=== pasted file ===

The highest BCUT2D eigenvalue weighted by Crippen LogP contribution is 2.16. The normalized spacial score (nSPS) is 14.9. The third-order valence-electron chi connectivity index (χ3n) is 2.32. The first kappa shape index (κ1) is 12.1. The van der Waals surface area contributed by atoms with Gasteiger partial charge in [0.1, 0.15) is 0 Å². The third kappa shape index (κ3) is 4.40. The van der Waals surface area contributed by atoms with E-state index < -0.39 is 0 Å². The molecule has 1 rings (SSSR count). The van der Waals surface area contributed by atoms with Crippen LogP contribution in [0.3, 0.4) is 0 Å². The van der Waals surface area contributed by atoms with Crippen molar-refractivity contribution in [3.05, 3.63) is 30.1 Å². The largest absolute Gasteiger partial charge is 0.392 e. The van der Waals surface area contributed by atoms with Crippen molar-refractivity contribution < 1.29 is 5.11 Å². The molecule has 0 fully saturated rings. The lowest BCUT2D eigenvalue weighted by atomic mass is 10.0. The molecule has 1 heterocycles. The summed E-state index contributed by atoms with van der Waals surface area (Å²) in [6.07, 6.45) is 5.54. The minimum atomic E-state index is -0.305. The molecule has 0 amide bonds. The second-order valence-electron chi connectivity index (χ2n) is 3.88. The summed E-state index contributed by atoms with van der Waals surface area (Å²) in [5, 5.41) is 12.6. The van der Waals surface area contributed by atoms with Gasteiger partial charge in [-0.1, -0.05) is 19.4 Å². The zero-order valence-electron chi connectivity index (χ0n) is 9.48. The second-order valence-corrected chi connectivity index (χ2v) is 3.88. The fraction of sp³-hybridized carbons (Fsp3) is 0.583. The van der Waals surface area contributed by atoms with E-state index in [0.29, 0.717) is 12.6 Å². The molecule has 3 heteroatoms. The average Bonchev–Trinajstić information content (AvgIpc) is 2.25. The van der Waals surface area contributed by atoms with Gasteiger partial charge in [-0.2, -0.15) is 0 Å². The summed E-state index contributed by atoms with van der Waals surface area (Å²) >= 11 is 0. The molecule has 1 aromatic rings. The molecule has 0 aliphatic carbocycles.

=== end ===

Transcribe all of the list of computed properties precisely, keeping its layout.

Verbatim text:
The highest BCUT2D eigenvalue weighted by Crippen LogP contribution is 2.16. The normalized spacial score (nSPS) is 14.9. The third-order valence-electron chi connectivity index (χ3n) is 2.32. The first kappa shape index (κ1) is 12.1. The van der Waals surface area contributed by atoms with Gasteiger partial charge in [0.1, 0.15) is 0 Å². The third kappa shape index (κ3) is 4.40. The van der Waals surface area contributed by atoms with E-state index < -0.39 is 0 Å². The molecule has 1 rings (SSSR count). The van der Waals surface area contributed by atoms with Crippen LogP contribution in [0.3, 0.4) is 0 Å². The van der Waals surface area contributed by atoms with Crippen molar-refractivity contribution in [3.05, 3.63) is 30.1 Å². The largest absolute Gasteiger partial charge is 0.392 e. The van der Waals surface area contributed by atoms with Crippen molar-refractivity contribution < 1.29 is 5.11 Å². The molecule has 0 fully saturated rings. The lowest BCUT2D eigenvalue weighted by atomic mass is 10.0. The molecule has 1 heterocycles. The summed E-state index contributed by atoms with van der Waals surface area (Å²) in [6.07, 6.45) is 5.54. The minimum atomic E-state index is -0.305. The molecule has 0 amide bonds. The second-order valence-electron chi connectivity index (χ2n) is 3.88. The summed E-state index contributed by atoms with van der Waals surface area (Å²) in [5, 5.41) is 12.6. The van der Waals surface area contributed by atoms with Gasteiger partial charge in [-0.1, -0.05) is 19.4 Å². The zero-order valence-electron chi connectivity index (χ0n) is 9.48. The second-order valence-corrected chi connectivity index (χ2v) is 3.88. The fraction of sp³-hybridized carbons (Fsp3) is 0.583. The van der Waals surface area contributed by atoms with E-state index in [0.29, 0.717) is 12.6 Å². The molecule has 3 heteroatoms. The average Bonchev–Trinajstić information content (AvgIpc) is 2.25. The van der Waals surface area contributed by atoms with Gasteiger partial charge in [-0.2, -0.15) is 0 Å². The summed E-state index contributed by atoms with van der Waals surface area (Å²) >= 11 is 0. The molecule has 1 aromatic rings. The molecule has 0 aliphatic carbocycles.